Nobel laureate Elinor Ostrom gave an impassioned and intellectual talk about solutions to climate change this past Thursday, September 22 at the University of Massachusetts Amherst.
The Department of Economics invited Ostrom to give the 2011 Philip Gamble Memorial Lecture, an event created in memory of Philip Gamble, a former member of the economics faculty. Ostrom is a professor of Political Science at Indiana University and in 2009 she became the first woman to be awarded the Nobel Prize in Economic Sciences since the award’s beginning in 1969.
Ostrom’s talk, titled “Thinking About Climate Change as a Commons” detailed the issues with viewing climate change as a problem that can only have global solutions. Instead Ostrom encourages using action on national, local and personal levels to achieve goals for reducing environmental degradation.
According to Ostrom, the conventional theory surrounding climate change is that “those using fossil fuels cannot reduce their actions without an external government requiring it” and that “global treaties are thought to be the only way” of doing this. Ostrom feels that an approach to climate change solutions based on polycentrism would be much more successful.
Polycentrism essentially dictates dispersing the centers of power to more locations as opposed to a national or global approach that keeps policy control in fewer places. This requires “complex, multi-level political-economic-social systems to cope” because action must be taking place all over. Spreading out decision making for global climate issues is important because “if there are externalities that can happen at multiple scales, then taking action that affects multiple scales can have an impact.”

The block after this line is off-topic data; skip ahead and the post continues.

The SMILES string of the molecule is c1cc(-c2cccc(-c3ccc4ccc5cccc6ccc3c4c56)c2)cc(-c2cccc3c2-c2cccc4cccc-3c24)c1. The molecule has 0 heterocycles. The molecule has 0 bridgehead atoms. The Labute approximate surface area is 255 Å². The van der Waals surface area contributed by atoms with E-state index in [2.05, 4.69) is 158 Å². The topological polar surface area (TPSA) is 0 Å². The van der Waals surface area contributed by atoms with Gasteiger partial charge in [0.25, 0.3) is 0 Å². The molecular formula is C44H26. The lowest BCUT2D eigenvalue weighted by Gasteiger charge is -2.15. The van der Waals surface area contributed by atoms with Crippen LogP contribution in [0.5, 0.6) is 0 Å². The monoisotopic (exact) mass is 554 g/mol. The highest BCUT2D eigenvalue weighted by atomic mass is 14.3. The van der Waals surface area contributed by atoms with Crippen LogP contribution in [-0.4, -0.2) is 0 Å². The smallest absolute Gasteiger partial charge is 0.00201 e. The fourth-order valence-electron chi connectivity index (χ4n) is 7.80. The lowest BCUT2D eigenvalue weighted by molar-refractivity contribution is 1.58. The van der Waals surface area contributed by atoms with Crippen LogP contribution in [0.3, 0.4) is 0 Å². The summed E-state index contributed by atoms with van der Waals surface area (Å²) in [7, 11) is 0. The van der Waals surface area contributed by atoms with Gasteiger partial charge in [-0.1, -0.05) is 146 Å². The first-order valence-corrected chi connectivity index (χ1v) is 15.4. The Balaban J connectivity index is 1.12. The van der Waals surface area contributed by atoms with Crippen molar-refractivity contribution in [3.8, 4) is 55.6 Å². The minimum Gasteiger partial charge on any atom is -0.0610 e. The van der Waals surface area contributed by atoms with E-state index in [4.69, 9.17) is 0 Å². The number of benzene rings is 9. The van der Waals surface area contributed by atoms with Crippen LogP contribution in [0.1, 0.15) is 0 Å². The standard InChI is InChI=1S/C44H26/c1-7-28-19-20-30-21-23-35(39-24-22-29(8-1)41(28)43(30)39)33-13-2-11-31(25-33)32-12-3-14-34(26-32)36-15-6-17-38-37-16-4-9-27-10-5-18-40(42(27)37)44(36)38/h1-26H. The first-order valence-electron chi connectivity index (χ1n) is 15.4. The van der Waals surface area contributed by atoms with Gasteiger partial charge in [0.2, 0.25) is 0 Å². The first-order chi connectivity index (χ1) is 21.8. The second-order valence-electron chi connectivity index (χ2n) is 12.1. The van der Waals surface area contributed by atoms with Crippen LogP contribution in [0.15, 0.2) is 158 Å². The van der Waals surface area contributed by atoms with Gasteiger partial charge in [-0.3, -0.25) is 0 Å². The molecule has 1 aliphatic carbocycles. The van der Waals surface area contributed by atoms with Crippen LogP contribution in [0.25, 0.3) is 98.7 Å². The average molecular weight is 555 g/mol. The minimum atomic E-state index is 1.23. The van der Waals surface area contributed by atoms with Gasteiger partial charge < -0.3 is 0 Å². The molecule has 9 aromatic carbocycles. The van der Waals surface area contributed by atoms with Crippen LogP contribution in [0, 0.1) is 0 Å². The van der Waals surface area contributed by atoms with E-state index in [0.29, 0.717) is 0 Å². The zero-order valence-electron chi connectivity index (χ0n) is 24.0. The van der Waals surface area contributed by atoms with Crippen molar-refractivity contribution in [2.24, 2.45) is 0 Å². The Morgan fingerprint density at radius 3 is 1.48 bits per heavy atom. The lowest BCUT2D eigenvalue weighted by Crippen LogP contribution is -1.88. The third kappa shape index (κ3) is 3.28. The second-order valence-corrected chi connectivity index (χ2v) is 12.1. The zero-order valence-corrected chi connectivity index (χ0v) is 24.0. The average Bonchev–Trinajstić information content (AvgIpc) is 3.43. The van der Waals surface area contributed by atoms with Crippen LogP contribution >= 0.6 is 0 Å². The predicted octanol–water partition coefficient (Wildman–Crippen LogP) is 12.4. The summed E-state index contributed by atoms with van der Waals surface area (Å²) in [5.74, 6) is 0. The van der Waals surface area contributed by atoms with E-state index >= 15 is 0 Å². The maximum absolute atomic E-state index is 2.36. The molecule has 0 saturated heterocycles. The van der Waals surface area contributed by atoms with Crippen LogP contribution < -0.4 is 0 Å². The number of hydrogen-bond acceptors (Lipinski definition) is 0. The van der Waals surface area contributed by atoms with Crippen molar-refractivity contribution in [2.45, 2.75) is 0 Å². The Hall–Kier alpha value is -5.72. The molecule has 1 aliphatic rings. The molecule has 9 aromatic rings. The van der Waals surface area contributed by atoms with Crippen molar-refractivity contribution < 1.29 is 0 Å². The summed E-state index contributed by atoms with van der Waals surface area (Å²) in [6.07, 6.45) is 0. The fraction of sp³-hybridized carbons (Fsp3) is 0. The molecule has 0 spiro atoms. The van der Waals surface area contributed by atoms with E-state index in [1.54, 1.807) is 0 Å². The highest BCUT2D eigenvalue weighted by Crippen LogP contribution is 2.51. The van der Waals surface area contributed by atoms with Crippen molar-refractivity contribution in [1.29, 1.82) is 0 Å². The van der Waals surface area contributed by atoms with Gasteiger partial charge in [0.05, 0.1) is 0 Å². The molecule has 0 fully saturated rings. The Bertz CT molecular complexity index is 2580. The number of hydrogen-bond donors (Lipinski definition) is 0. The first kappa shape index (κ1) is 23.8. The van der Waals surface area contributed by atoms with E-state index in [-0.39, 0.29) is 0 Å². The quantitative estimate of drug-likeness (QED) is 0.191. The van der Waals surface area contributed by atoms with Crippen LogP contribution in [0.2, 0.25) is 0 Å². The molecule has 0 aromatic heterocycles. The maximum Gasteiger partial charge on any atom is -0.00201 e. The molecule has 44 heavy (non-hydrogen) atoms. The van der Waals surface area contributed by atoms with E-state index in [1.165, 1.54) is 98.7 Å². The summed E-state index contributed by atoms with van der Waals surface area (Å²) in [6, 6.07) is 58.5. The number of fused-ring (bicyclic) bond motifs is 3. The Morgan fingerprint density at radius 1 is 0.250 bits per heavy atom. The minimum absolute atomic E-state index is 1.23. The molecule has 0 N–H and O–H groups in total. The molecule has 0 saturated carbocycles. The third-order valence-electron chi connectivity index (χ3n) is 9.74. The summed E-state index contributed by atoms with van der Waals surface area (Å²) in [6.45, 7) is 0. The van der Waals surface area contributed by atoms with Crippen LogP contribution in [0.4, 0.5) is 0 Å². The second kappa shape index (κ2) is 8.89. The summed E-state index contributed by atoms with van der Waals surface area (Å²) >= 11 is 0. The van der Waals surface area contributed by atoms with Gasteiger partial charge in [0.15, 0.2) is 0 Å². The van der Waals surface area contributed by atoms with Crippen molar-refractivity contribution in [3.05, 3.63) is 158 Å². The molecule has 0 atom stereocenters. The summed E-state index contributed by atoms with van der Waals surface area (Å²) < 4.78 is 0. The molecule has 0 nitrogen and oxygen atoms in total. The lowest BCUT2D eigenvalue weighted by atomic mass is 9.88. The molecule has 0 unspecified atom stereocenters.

Basically, because the effects of climate change can be seen in local, national, and international arenas all of these locations should be utilized for policy. Ostrom believes that individuals should be taking charge of their own actions to achieve solutions to environmental issues, instead of waiting for powerful governments to make sweeping policies. She urges individuals not to wait for resolutions coming from a global scale because it is unknown how long this will take.
For example, Ostrom detailed how “households could reduce greenhouse gas emissions by 20% within 10 years” if individuals made minor adjustments in their current living situation, like using low flow shower heads or setting back thermostats. Actions such as these do not require government policy and can be achieved on individual and local scales.
Ostrom explained that her basic wish is for humanity to move ahead towards solutions for environmental issues and that to do this, although global policy is necessary, so is individual and local action. Climate change is an issue affecting everyone on multiple levels, which is why it must be solved with action on all these levels.